COLORADO SPRINGS, Colo. (AP) — A Colorado resort said Wednesday that it will not host a conference organized by a national anti-immigration group following criticism in the wake of violent protests in Charlottesville, Virginia.
The Cheyenne Mountain Resort in Colorado Springs did not offer any explanation or comment on the cancellation of the VDARE Foundation conference that had been planned for April, other than saying that it "remained committed to respecting the privacy guests at the resort."
The Connecticut-based VDARE Foundation, a tax exempt charity, posted a notice about the event being canceled on its website, along with another one telling supporters that PayPal had kicked it off its payment service without warning for avoiding its use terms.
The organizer of the white nationalist rally in Charlottesville, Jason Kessler, is a contributing writer to VDARE's website. But group founder Peter Brimelow says the group does not advocate violence and had nothing to do with the rally.
"Cheyenne Mountain Resort's cancellation is a further example of what President Trump has correctly called the Alt-Left: a conspiracy against the civil liberties of Americans by internet vigilantes," he wrote on the website Wednesday night.
Elsewhere on the website he told supporters that he suspected it was kicked off PayPal over Charlottesville, which he said "is being used as an excuse for the authoritarian Communist Left to punish anyone who disagrees with their anti-American violence against patriotic people."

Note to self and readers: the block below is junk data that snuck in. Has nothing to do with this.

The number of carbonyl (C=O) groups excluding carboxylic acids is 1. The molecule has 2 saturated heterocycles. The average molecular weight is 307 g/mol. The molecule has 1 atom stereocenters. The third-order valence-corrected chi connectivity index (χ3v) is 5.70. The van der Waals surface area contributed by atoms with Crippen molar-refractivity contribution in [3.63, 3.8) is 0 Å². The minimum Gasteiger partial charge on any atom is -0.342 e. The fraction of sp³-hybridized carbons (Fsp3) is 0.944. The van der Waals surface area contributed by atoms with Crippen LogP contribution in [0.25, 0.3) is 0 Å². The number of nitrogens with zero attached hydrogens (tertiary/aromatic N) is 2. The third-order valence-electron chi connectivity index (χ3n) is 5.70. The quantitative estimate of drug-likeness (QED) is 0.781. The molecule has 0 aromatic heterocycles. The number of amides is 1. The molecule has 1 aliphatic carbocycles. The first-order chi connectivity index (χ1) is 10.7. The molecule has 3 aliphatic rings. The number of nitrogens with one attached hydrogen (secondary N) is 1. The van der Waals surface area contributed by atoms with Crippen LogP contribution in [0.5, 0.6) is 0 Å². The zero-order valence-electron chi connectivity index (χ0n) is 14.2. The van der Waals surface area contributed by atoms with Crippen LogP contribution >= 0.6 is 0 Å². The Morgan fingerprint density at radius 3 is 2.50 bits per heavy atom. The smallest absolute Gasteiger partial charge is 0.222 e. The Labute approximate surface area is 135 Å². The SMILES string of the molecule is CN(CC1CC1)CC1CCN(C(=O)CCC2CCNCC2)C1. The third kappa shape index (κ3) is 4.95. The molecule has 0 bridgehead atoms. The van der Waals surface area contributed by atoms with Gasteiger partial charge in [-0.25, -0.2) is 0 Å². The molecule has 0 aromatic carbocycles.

He has previously denied that his group and website, named after Virginia Dare, the first English child born in North America in 1587, is white nationalist. But Brimelow has acknowledged it publishes works by writers who fit that description "in the sense that they aim to defend the interests of American whites."
The group planned to hold a conference at a lodge in Yosemite National Park earlier this year. But its private operator canceled, saying hosting the event would violate its values.
Opponents of the Colorado gathering launched an online petition to pressure the resort to back out. On Tuesday, Colorado Springs Mayor John Suthers, a Republican and former state attorney general, said the city would not provide any support or resources for the gathering and said it was committed to enforcing anti-discrimination laws.
"I know I am joined by many Colorado Springs residents when I say I appreciate Cheyenne Mountain Resort's action to cancel this conference, and its conscientious decision not to bring this group to Colorado Springs," he said Wednesday.